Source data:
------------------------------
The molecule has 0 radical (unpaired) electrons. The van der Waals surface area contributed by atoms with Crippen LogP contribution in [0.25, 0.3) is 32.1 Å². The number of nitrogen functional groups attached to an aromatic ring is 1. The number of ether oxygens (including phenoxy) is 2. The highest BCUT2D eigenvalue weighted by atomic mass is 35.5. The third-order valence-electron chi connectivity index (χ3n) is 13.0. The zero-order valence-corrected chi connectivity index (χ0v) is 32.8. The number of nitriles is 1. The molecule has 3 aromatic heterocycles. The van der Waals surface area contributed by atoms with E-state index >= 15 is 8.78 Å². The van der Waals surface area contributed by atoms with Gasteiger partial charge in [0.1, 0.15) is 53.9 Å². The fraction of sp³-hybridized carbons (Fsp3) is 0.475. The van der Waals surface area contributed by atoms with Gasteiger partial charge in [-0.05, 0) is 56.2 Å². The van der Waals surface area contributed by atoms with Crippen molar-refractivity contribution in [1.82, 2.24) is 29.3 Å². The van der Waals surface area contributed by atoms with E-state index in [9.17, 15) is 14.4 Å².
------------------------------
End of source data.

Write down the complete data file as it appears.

The molecule has 0 radical (unpaired) electrons. The van der Waals surface area contributed by atoms with Crippen LogP contribution in [0.25, 0.3) is 32.1 Å². The number of nitrogen functional groups attached to an aromatic ring is 1. The number of ether oxygens (including phenoxy) is 2. The highest BCUT2D eigenvalue weighted by atomic mass is 35.5. The third-order valence-electron chi connectivity index (χ3n) is 13.0. The zero-order valence-corrected chi connectivity index (χ0v) is 32.8. The number of nitriles is 1. The molecule has 3 aromatic heterocycles. The van der Waals surface area contributed by atoms with E-state index >= 15 is 8.78 Å². The van der Waals surface area contributed by atoms with Gasteiger partial charge in [0.1, 0.15) is 53.9 Å². The fraction of sp³-hybridized carbons (Fsp3) is 0.475. The van der Waals surface area contributed by atoms with Gasteiger partial charge in [-0.05, 0) is 56.2 Å². The van der Waals surface area contributed by atoms with Crippen molar-refractivity contribution in [1.82, 2.24) is 29.3 Å². The van der Waals surface area contributed by atoms with E-state index in [9.17, 15) is 14.4 Å².